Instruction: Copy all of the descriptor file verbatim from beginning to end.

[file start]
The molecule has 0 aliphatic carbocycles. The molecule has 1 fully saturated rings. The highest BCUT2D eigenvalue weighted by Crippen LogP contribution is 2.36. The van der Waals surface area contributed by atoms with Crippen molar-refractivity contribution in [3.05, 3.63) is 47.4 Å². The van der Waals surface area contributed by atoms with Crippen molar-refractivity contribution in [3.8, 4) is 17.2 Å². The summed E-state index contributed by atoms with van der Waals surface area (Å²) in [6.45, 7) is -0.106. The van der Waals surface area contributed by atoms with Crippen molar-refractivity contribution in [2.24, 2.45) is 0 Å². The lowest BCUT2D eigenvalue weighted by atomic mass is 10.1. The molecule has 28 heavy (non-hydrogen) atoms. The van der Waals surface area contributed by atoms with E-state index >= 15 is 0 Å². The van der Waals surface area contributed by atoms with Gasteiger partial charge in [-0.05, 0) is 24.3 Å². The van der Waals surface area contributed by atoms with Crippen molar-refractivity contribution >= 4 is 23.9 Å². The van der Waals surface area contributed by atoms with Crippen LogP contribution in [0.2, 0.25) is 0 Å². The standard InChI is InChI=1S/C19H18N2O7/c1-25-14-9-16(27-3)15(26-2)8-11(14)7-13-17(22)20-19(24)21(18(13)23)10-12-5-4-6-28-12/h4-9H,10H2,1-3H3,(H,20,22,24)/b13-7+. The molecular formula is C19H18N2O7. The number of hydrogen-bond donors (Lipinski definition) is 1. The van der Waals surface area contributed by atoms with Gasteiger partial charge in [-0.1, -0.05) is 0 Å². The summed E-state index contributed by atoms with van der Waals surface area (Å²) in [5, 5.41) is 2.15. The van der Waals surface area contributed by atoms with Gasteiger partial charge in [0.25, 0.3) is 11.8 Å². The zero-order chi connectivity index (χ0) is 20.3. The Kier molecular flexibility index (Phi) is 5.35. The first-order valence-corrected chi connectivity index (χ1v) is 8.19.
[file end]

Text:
The molecule has 0 aliphatic carbocycles. The molecule has 1 fully saturated rings. The highest BCUT2D eigenvalue weighted by Crippen LogP contribution is 2.36. The van der Waals surface area contributed by atoms with Crippen molar-refractivity contribution in [3.05, 3.63) is 47.4 Å². The van der Waals surface area contributed by atoms with Crippen molar-refractivity contribution in [3.8, 4) is 17.2 Å². The summed E-state index contributed by atoms with van der Waals surface area (Å²) in [6.45, 7) is -0.106. The van der Waals surface area contributed by atoms with Crippen molar-refractivity contribution in [2.24, 2.45) is 0 Å². The lowest BCUT2D eigenvalue weighted by atomic mass is 10.1. The molecule has 28 heavy (non-hydrogen) atoms. The van der Waals surface area contributed by atoms with E-state index >= 15 is 0 Å². The van der Waals surface area contributed by atoms with Gasteiger partial charge in [-0.05, 0) is 24.3 Å². The van der Waals surface area contributed by atoms with Crippen molar-refractivity contribution >= 4 is 23.9 Å². The van der Waals surface area contributed by atoms with Crippen LogP contribution in [0.2, 0.25) is 0 Å². The standard InChI is InChI=1S/C19H18N2O7/c1-25-14-9-16(27-3)15(26-2)8-11(14)7-13-17(22)20-19(24)21(18(13)23)10-12-5-4-6-28-12/h4-9H,10H2,1-3H3,(H,20,22,24)/b13-7+. The molecular formula is C19H18N2O7. The number of hydrogen-bond donors (Lipinski definition) is 1. The van der Waals surface area contributed by atoms with Gasteiger partial charge in [-0.1, -0.05) is 0 Å². The summed E-state index contributed by atoms with van der Waals surface area (Å²) in [5, 5.41) is 2.15. The van der Waals surface area contributed by atoms with Gasteiger partial charge in [0.25, 0.3) is 11.8 Å². The zero-order chi connectivity index (χ0) is 20.3. The Kier molecular flexibility index (Phi) is 5.35. The first-order valence-corrected chi connectivity index (χ1v) is 8.19.